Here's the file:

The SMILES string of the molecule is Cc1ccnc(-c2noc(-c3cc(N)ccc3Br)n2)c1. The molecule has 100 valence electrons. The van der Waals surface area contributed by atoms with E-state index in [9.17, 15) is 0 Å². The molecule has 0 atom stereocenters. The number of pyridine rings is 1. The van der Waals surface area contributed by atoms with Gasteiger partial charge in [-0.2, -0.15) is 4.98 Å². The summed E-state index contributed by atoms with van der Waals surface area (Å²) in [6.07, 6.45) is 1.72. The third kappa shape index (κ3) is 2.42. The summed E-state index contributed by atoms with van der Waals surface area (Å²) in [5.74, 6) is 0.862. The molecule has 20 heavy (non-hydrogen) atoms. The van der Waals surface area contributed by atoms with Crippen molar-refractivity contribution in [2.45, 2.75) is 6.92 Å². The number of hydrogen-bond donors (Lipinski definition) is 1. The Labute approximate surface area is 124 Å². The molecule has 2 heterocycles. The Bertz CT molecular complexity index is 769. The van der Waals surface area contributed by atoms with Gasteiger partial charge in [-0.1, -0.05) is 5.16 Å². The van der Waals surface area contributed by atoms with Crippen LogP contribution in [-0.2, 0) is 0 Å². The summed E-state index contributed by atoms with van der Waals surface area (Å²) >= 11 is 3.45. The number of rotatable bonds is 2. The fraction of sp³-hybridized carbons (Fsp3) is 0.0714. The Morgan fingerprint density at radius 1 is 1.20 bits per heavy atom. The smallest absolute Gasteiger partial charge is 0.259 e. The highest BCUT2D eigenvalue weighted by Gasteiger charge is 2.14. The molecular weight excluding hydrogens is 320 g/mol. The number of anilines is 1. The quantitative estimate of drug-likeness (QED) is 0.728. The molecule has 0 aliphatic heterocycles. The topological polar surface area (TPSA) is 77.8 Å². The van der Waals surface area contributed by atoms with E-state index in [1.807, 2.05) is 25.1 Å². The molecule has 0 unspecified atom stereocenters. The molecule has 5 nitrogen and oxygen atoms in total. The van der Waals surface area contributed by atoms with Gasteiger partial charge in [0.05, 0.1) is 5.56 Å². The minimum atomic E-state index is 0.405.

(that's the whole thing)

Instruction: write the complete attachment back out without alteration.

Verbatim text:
The SMILES string of the molecule is Cc1ccnc(-c2noc(-c3cc(N)ccc3Br)n2)c1. The molecule has 100 valence electrons. The van der Waals surface area contributed by atoms with E-state index in [9.17, 15) is 0 Å². The molecule has 0 atom stereocenters. The number of pyridine rings is 1. The van der Waals surface area contributed by atoms with Gasteiger partial charge in [-0.2, -0.15) is 4.98 Å². The summed E-state index contributed by atoms with van der Waals surface area (Å²) in [6.07, 6.45) is 1.72. The third kappa shape index (κ3) is 2.42. The summed E-state index contributed by atoms with van der Waals surface area (Å²) in [5.74, 6) is 0.862. The molecule has 20 heavy (non-hydrogen) atoms. The van der Waals surface area contributed by atoms with Crippen molar-refractivity contribution in [2.45, 2.75) is 6.92 Å². The number of hydrogen-bond donors (Lipinski definition) is 1. The Labute approximate surface area is 124 Å². The molecule has 2 heterocycles. The Bertz CT molecular complexity index is 769. The van der Waals surface area contributed by atoms with Gasteiger partial charge in [-0.1, -0.05) is 5.16 Å². The van der Waals surface area contributed by atoms with Crippen LogP contribution in [-0.2, 0) is 0 Å². The summed E-state index contributed by atoms with van der Waals surface area (Å²) >= 11 is 3.45. The number of rotatable bonds is 2. The fraction of sp³-hybridized carbons (Fsp3) is 0.0714. The Morgan fingerprint density at radius 1 is 1.20 bits per heavy atom. The smallest absolute Gasteiger partial charge is 0.259 e. The highest BCUT2D eigenvalue weighted by Gasteiger charge is 2.14. The molecular weight excluding hydrogens is 320 g/mol. The number of anilines is 1. The quantitative estimate of drug-likeness (QED) is 0.728. The molecule has 0 aliphatic heterocycles. The topological polar surface area (TPSA) is 77.8 Å². The van der Waals surface area contributed by atoms with E-state index in [1.807, 2.05) is 25.1 Å². The molecule has 0 unspecified atom stereocenters. The molecule has 5 nitrogen and oxygen atoms in total. The van der Waals surface area contributed by atoms with Gasteiger partial charge in [0.05, 0.1) is 5.56 Å². The minimum atomic E-state index is 0.405.